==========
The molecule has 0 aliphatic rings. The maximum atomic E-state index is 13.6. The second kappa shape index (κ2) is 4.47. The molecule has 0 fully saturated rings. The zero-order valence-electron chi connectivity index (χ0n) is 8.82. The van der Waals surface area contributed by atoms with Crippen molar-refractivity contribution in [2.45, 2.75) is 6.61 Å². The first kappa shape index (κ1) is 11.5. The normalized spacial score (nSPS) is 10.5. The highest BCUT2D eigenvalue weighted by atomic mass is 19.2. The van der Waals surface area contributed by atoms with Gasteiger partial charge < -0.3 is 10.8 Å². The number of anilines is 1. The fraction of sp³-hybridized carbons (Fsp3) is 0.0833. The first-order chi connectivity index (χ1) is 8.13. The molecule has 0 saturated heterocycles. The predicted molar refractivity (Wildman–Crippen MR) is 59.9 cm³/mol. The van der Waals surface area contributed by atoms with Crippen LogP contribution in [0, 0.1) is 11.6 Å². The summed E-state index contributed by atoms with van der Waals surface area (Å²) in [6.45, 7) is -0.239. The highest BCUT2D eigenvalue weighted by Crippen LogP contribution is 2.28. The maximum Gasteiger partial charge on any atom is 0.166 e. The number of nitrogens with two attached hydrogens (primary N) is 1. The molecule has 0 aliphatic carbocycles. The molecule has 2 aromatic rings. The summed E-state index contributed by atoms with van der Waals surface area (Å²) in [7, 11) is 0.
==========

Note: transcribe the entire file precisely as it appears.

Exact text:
The molecule has 0 aliphatic rings. The maximum atomic E-state index is 13.6. The second kappa shape index (κ2) is 4.47. The molecule has 0 fully saturated rings. The zero-order valence-electron chi connectivity index (χ0n) is 8.82. The van der Waals surface area contributed by atoms with Crippen molar-refractivity contribution in [2.45, 2.75) is 6.61 Å². The first kappa shape index (κ1) is 11.5. The normalized spacial score (nSPS) is 10.5. The highest BCUT2D eigenvalue weighted by atomic mass is 19.2. The van der Waals surface area contributed by atoms with Gasteiger partial charge < -0.3 is 10.8 Å². The number of anilines is 1. The fraction of sp³-hybridized carbons (Fsp3) is 0.0833. The first-order chi connectivity index (χ1) is 8.13. The molecule has 0 saturated heterocycles. The predicted molar refractivity (Wildman–Crippen MR) is 59.9 cm³/mol. The van der Waals surface area contributed by atoms with Crippen LogP contribution in [0, 0.1) is 11.6 Å². The summed E-state index contributed by atoms with van der Waals surface area (Å²) in [6.45, 7) is -0.239. The highest BCUT2D eigenvalue weighted by Crippen LogP contribution is 2.28. The maximum Gasteiger partial charge on any atom is 0.166 e. The number of nitrogens with two attached hydrogens (primary N) is 1. The molecule has 0 aliphatic carbocycles. The molecule has 2 aromatic rings. The summed E-state index contributed by atoms with van der Waals surface area (Å²) in [7, 11) is 0.